Don’t Fix My Smile
As previously stated, my brother helped me decide that Generator ^ Second Floor was one of my favorite songs. Now I will attempt to explain why, using lyrics from the chorus.
“We will put this flesh into the ground again.” I promise I’m not super morbid. But yes, my favorite song is kind of about funerals. It’s about discovering the inevitable fate of man and accepting it. Not in the Eeyore manner. Not in the manner that precedes nihilism. But accepting it as far as rejoicing in it and realizing that the shortness or longness or mediumness of our allotted time on Earth is perfect.
“Life is long enough.” So at my funeral, don’t be sad. Please don’t waste a perfectly good Sunday when you could be out adventuring and romping over God’s fresh Earth on frowning my empty body into the dirt. My death is God-ordained. In fact, every negative aspect of my life is specially designed to bring my heart closer to the God who created me, so what could possibly be sad? Don’t worry, you’re still allowed to cry.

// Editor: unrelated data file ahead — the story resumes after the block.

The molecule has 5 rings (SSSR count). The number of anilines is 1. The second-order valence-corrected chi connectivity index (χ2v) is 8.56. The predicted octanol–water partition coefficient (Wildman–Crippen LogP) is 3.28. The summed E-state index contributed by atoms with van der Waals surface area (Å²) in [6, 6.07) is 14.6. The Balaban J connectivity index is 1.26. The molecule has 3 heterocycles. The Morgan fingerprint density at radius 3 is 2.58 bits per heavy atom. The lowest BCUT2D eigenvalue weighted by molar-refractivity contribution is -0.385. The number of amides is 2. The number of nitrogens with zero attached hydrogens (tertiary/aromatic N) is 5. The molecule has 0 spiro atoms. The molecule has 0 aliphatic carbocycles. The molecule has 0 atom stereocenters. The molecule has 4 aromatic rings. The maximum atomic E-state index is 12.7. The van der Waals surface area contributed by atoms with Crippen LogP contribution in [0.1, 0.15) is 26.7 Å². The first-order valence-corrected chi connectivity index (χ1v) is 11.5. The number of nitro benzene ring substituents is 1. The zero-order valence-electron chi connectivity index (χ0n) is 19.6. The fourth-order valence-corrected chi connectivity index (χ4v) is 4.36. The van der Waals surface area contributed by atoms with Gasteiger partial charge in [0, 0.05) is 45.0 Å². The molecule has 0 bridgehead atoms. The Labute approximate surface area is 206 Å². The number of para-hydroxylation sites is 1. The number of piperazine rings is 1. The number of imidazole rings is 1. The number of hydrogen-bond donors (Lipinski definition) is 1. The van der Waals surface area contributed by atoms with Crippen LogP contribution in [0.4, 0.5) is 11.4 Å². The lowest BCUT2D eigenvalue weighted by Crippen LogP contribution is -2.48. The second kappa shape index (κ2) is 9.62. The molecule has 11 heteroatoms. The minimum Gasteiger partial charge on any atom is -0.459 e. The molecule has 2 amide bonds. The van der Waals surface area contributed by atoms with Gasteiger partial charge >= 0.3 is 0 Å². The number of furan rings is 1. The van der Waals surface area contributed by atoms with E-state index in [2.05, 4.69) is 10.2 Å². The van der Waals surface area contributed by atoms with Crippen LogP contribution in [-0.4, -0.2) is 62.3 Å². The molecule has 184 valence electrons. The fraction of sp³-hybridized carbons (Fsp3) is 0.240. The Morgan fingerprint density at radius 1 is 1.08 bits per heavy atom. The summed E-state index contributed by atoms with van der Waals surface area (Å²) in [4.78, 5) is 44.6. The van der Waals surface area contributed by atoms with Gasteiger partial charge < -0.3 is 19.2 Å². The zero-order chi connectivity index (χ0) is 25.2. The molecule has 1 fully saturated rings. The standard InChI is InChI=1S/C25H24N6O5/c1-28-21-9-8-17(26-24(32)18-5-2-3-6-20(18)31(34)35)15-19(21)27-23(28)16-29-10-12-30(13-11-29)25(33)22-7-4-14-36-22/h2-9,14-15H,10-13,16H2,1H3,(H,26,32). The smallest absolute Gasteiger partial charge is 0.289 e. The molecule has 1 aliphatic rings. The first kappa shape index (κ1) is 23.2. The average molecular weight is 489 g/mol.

“Don’t fix my smile.” When I’m sad in this life, don’t always try to fix me. Just let me be honest and cry it out. You don’t need to get out your toolkit and start hammering away every time something is wrong, all I need is a hug and if I’m crying those particular tears that involve me snotting everywhere, don’t be too grossed out, kay?
So that’s what the song means. But there’s more for me, because if there wasn’t more than the initial layer, how could I call it my favorite? The song captures my need for unattractive honesty. Like a friend on a bad day not feeling the need to say anything, and just being there. Like the closeness that comes when you can just read a book with someone without speaking. When you stop trying to fix me, and let all my imperfections not scare you away. My smile is crooked. My nightmares end in you running screaming for the hills, so if you can stick around and stop trying to fix me, if I trust that I can be unattractively honest with you, that’s when life is long enough and I don’t mind putting my flesh into the ground again because I’ve experienced everything I hoped for.
And let’s be honest, if you use vocabulary words like cadaverous, you make the world a better place.